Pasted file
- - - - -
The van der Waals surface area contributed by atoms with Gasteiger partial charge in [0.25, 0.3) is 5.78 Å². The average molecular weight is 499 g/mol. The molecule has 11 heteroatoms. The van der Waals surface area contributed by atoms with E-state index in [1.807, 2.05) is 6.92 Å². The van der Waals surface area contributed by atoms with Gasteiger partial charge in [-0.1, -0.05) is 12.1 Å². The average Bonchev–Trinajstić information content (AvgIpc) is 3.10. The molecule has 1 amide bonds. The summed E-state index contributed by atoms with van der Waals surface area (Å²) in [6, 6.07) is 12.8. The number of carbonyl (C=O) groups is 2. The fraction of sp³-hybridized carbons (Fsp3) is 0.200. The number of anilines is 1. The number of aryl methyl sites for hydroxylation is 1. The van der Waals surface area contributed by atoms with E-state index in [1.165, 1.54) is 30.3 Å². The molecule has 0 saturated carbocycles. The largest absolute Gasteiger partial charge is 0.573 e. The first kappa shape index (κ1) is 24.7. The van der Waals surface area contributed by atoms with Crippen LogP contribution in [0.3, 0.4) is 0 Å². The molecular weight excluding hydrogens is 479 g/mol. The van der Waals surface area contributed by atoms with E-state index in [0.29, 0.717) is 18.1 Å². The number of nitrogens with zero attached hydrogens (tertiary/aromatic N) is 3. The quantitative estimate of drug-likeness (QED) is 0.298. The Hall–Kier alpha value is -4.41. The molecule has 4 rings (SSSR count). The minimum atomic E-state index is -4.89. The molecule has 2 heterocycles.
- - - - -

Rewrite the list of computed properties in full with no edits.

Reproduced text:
The van der Waals surface area contributed by atoms with Gasteiger partial charge in [0.25, 0.3) is 5.78 Å². The average molecular weight is 499 g/mol. The molecule has 11 heteroatoms. The van der Waals surface area contributed by atoms with E-state index in [1.807, 2.05) is 6.92 Å². The van der Waals surface area contributed by atoms with Gasteiger partial charge in [-0.1, -0.05) is 12.1 Å². The average Bonchev–Trinajstić information content (AvgIpc) is 3.10. The molecule has 1 amide bonds. The summed E-state index contributed by atoms with van der Waals surface area (Å²) in [6, 6.07) is 12.8. The number of carbonyl (C=O) groups is 2. The fraction of sp³-hybridized carbons (Fsp3) is 0.200. The number of anilines is 1. The number of aryl methyl sites for hydroxylation is 1. The van der Waals surface area contributed by atoms with E-state index in [1.165, 1.54) is 30.3 Å². The molecule has 0 saturated carbocycles. The largest absolute Gasteiger partial charge is 0.573 e. The first kappa shape index (κ1) is 24.7. The van der Waals surface area contributed by atoms with Crippen LogP contribution in [0.3, 0.4) is 0 Å². The molecular weight excluding hydrogens is 479 g/mol. The van der Waals surface area contributed by atoms with E-state index in [0.29, 0.717) is 18.1 Å². The number of nitrogens with zero attached hydrogens (tertiary/aromatic N) is 3. The quantitative estimate of drug-likeness (QED) is 0.298. The Hall–Kier alpha value is -4.41. The molecule has 4 rings (SSSR count). The minimum atomic E-state index is -4.89. The molecule has 2 heterocycles.